A few months ago, I criticized former Justice O'Connor and Justice Breyer. I said that they should recuse themselves from a case involving Merck, a company in which they owned stock. Even though they were shareholders in the parent company, they weren't involved in the named party to the suit. I said that they should not have un-recused themselves based on the appearance of improper influence or impropriety.
Now I'm going to criticize Justice Scalia for substantially the same thing. Blogger seems to be acting up a little this morning, so I'll try to fix the link later, but for now, click here: http://www.law.com/jsp/article.jsp?id=1144845718915
In a nutshell, justice Scalia declared pride at not recusing himself from a case where his friend (and current Vice President) was a party. VP Cheney was party in the suit as an official at the head of the group being sued (click on the link for better details). Justice Scalia said "for Pete's sake, if you can't trust a Supreme Court Justice more than that, get a life." Yes, it's better to attack the people who question the appearance of improper influence than to take the simple step back and let the other justices deliberate and make the decision free of the appearance. That he didn't trust them to make the ruling in his recusal could arguably speak to his distrust of the other Justices' abilities.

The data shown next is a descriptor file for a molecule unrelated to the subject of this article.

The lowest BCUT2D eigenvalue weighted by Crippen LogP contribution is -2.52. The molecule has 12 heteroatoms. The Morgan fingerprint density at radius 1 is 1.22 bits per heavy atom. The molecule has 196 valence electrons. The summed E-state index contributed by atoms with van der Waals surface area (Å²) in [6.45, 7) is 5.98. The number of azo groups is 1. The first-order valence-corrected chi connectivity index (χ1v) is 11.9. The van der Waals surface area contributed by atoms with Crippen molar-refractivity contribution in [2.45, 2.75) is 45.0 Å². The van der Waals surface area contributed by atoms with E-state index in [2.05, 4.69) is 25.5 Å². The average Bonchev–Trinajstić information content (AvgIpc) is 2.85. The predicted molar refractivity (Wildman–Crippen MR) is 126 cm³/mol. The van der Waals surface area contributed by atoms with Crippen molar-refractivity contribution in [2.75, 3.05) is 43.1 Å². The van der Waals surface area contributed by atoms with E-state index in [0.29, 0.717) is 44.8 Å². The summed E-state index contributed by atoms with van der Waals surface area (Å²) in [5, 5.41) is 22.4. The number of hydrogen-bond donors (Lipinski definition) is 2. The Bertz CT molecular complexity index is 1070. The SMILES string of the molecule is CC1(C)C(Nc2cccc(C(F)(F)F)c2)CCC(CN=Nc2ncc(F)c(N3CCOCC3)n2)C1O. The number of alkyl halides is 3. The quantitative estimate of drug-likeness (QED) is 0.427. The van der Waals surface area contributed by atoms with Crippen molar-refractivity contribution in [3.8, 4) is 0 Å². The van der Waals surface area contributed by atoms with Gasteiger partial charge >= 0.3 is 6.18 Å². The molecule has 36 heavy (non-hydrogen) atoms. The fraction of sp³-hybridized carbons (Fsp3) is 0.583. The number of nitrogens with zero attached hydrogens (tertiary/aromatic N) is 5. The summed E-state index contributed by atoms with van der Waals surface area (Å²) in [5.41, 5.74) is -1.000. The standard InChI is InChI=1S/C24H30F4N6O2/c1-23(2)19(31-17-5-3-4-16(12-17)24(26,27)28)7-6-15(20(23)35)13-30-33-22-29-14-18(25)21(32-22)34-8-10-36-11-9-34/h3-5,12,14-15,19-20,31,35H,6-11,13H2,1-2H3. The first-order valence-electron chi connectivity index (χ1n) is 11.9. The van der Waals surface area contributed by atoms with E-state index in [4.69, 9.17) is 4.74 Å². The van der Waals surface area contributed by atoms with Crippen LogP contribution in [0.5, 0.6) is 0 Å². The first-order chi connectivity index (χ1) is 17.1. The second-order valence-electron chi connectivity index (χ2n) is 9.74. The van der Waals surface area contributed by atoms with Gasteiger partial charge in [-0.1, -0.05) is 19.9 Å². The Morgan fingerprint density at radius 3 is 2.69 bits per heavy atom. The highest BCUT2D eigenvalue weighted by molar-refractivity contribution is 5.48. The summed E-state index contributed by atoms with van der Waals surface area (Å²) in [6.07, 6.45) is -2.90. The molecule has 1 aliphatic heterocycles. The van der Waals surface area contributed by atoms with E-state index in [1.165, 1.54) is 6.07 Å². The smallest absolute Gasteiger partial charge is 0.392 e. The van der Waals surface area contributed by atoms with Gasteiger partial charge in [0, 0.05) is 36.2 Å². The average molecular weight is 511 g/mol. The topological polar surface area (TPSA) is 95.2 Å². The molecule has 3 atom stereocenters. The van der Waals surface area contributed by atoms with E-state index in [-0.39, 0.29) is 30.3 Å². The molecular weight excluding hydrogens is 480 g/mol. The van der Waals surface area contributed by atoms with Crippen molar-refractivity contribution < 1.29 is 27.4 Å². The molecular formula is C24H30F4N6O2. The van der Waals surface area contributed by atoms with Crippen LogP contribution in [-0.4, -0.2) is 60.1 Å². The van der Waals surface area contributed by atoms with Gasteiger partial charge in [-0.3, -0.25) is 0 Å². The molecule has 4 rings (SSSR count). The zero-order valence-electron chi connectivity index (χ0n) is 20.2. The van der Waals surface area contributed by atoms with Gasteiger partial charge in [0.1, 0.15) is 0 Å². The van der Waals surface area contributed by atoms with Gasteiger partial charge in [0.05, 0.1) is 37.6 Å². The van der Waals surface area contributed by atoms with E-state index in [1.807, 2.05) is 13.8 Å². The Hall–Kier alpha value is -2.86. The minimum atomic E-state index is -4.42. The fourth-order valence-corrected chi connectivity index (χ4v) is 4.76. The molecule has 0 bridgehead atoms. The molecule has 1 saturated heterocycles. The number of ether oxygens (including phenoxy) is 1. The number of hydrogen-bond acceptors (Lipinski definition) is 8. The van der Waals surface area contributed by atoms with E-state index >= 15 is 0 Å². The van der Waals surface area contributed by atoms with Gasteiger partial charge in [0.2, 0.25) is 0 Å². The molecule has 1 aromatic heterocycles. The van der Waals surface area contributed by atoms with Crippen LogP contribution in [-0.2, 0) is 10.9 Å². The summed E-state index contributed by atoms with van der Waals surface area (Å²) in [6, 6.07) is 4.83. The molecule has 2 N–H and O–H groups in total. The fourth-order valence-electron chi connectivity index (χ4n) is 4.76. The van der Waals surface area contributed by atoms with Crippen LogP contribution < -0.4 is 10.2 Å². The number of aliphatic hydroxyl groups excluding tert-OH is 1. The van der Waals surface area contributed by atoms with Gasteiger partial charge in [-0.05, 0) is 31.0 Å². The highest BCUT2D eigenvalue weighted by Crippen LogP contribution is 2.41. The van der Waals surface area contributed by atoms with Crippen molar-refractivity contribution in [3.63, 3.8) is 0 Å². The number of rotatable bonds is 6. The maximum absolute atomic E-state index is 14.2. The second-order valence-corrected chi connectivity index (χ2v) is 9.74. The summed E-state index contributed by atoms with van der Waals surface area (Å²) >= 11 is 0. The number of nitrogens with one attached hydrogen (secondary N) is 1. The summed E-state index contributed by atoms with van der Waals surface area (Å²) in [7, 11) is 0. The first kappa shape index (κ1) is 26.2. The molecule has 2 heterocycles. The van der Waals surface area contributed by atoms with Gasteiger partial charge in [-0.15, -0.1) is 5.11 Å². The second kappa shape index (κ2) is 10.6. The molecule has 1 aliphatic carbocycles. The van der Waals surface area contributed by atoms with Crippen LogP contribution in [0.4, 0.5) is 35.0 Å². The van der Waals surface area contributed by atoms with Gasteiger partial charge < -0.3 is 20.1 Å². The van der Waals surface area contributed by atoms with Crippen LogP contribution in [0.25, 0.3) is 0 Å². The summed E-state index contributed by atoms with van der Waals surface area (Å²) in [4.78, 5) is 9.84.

As with O'Connor and Breyer, it's not that he would be influenced, it's that it looks like he could be that is the issue.